In the book Latinos INC, Arlene Davila discusses and explores many of the dimensions and elements of Hispanic Marketing. In the beginning of the book she states that the Hispanic market is a multi-billion dollar industry. This market has grown tremendously and it is most prominent in densely populated Latino cities, such as Miami and Los Angeles. In these cities the main percentage of these Latino Americans tend to be Cuban. Davila explains and argues many points about HispanicMarketing that bring great insight into this billion dollar industry.
The dominant ideas about the Hispanic population and how to market them are key concepts looked at in chapter two. There are many facts and fictions about marketing to Latinos…show more content… Research about the Hispanic market finally became prominent in the 1980s and helped shape the market today. “…after the 1980s, research would become a central legitimating component of the industry”(63). This new trend of research helped to legitimatize the way people advertised and marketed toward the Latino community. Hispanics are represented as immigrants who are brand-loyal and value their culture and family above all. Late in the 20th century, Cuban advertisers represented Hispanics on TV and in advertisements as lively, colorful, dancing groups of people. Their attempt was to show this was the right way to be Hispanic. Davila mentions Lionel Sosa, Sosa attempted to argue that not all Latinos were non-English speaking immigrants like they were portrayed in advertisement and marketing campaigns. Many Latinos were not only born in the U.S. but were bilingual. These differences in the advertisements and how Latinos actually are affected the Latino market as a whole.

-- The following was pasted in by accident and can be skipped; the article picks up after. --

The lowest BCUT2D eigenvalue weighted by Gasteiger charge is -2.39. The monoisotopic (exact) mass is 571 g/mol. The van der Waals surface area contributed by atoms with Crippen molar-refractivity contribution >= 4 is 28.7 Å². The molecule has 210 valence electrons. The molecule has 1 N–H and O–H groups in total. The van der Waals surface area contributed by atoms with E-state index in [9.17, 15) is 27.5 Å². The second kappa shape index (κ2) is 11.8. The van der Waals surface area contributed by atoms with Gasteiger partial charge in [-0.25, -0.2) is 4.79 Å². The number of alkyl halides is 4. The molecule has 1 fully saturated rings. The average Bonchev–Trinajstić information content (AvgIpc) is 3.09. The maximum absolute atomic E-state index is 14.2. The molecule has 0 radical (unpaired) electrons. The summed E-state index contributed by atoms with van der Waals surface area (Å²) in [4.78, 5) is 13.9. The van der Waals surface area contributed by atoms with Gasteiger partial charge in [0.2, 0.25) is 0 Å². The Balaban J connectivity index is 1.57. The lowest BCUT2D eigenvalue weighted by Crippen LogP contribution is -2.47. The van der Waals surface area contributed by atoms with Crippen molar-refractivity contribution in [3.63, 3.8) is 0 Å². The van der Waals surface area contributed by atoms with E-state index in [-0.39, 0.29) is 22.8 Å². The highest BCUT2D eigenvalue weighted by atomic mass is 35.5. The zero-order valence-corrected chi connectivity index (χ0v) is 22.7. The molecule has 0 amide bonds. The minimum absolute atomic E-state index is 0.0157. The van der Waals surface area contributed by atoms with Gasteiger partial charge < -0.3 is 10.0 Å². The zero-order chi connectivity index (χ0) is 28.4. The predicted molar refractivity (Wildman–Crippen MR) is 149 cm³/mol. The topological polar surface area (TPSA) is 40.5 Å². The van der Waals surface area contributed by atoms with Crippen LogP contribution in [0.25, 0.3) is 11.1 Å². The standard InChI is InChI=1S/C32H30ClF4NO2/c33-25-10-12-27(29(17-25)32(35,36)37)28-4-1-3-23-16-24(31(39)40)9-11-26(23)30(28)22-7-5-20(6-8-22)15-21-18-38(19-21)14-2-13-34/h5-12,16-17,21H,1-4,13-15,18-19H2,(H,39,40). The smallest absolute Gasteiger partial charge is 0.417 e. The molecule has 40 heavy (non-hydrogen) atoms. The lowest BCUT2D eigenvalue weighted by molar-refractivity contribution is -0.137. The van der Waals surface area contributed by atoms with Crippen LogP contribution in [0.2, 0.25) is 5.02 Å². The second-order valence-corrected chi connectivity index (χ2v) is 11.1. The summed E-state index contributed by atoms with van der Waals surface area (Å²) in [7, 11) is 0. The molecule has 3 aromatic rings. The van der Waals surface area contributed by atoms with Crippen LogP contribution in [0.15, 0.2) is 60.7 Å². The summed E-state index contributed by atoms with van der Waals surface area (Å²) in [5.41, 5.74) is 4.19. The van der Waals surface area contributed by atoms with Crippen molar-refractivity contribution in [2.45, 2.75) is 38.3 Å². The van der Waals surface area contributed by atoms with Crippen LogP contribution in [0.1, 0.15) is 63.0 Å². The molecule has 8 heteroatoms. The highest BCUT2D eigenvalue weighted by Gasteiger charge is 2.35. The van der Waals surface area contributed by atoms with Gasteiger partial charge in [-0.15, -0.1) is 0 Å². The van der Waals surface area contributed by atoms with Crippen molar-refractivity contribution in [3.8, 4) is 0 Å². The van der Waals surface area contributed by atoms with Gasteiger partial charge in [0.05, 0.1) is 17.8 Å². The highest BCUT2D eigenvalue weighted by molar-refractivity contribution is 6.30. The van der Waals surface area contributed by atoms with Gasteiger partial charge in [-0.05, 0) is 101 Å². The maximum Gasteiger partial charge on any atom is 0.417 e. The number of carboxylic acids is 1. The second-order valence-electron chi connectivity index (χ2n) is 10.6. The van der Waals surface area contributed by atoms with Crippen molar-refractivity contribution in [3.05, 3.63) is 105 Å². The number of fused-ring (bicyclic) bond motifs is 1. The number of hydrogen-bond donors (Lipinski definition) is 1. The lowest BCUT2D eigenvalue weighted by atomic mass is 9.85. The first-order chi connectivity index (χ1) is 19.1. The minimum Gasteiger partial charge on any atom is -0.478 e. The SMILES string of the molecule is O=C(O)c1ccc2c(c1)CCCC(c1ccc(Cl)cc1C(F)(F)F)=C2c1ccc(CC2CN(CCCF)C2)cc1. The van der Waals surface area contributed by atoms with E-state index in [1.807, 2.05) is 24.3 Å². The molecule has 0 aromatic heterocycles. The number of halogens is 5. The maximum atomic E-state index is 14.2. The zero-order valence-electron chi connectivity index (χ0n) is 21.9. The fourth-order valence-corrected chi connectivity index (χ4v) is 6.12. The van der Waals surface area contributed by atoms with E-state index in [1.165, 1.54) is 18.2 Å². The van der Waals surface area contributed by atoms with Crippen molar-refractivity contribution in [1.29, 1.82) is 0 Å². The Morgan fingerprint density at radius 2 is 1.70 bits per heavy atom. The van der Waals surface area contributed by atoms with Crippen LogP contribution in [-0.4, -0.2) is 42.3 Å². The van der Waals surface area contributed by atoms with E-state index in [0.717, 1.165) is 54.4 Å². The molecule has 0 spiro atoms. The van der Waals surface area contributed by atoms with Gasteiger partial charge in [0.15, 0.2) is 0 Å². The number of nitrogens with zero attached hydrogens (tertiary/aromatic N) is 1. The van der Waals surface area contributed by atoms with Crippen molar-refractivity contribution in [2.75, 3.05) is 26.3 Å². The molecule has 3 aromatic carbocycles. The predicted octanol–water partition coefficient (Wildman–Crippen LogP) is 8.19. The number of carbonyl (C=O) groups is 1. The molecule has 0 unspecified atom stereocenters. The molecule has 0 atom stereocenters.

Stereotypes play a large role in Hispanic Marketing. The construction of the Hispanic market has been based on the idea of Hispanics being a nation within a nation. “Advertising has long appealed both to their feelings for their homelands and to their pride as Latinas in the United States”(101). Davila believe that stereotypes are “necessary components of human interaction and communication,” but are also harmful to society because they “reduce complexities to a few limited social conventions…